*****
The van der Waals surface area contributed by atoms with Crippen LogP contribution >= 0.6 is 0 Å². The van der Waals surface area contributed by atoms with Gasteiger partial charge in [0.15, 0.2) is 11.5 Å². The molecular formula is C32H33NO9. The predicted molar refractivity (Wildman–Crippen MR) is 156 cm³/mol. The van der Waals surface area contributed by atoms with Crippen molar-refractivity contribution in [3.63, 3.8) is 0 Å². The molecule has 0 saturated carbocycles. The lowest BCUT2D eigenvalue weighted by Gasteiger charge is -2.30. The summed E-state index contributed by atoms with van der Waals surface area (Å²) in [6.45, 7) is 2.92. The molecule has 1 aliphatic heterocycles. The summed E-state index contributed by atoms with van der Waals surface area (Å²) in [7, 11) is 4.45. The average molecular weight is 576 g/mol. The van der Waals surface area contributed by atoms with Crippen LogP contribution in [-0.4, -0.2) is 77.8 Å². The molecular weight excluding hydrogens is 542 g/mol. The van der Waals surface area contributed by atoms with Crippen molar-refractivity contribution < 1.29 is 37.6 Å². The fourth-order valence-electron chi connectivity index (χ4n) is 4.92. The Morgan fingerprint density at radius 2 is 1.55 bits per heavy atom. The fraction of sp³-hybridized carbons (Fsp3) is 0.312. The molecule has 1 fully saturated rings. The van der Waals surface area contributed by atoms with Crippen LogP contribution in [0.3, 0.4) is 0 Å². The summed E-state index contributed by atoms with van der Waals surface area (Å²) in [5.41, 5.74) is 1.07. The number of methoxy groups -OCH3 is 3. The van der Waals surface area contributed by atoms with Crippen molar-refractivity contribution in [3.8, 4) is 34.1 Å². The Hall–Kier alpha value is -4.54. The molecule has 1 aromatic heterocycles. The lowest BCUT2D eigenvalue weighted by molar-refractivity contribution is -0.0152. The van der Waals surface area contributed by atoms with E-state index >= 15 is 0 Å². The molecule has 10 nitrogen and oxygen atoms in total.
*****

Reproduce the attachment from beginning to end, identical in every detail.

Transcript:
The van der Waals surface area contributed by atoms with Crippen LogP contribution >= 0.6 is 0 Å². The van der Waals surface area contributed by atoms with Gasteiger partial charge in [0.15, 0.2) is 11.5 Å². The molecular formula is C32H33NO9. The predicted molar refractivity (Wildman–Crippen MR) is 156 cm³/mol. The van der Waals surface area contributed by atoms with Crippen molar-refractivity contribution in [3.63, 3.8) is 0 Å². The molecule has 0 saturated carbocycles. The lowest BCUT2D eigenvalue weighted by Gasteiger charge is -2.30. The summed E-state index contributed by atoms with van der Waals surface area (Å²) in [6.45, 7) is 2.92. The molecule has 1 aliphatic heterocycles. The summed E-state index contributed by atoms with van der Waals surface area (Å²) in [7, 11) is 4.45. The average molecular weight is 576 g/mol. The van der Waals surface area contributed by atoms with Crippen LogP contribution in [-0.4, -0.2) is 77.8 Å². The molecular weight excluding hydrogens is 542 g/mol. The van der Waals surface area contributed by atoms with Crippen molar-refractivity contribution < 1.29 is 37.6 Å². The fourth-order valence-electron chi connectivity index (χ4n) is 4.92. The Morgan fingerprint density at radius 2 is 1.55 bits per heavy atom. The fraction of sp³-hybridized carbons (Fsp3) is 0.312. The molecule has 1 fully saturated rings. The van der Waals surface area contributed by atoms with Crippen LogP contribution in [0.3, 0.4) is 0 Å². The summed E-state index contributed by atoms with van der Waals surface area (Å²) in [5.41, 5.74) is 1.07. The number of methoxy groups -OCH3 is 3. The van der Waals surface area contributed by atoms with Crippen molar-refractivity contribution in [3.8, 4) is 34.1 Å². The Hall–Kier alpha value is -4.54. The molecule has 1 aromatic heterocycles. The lowest BCUT2D eigenvalue weighted by molar-refractivity contribution is -0.0152. The van der Waals surface area contributed by atoms with E-state index >= 15 is 0 Å². The molecule has 10 nitrogen and oxygen atoms in total.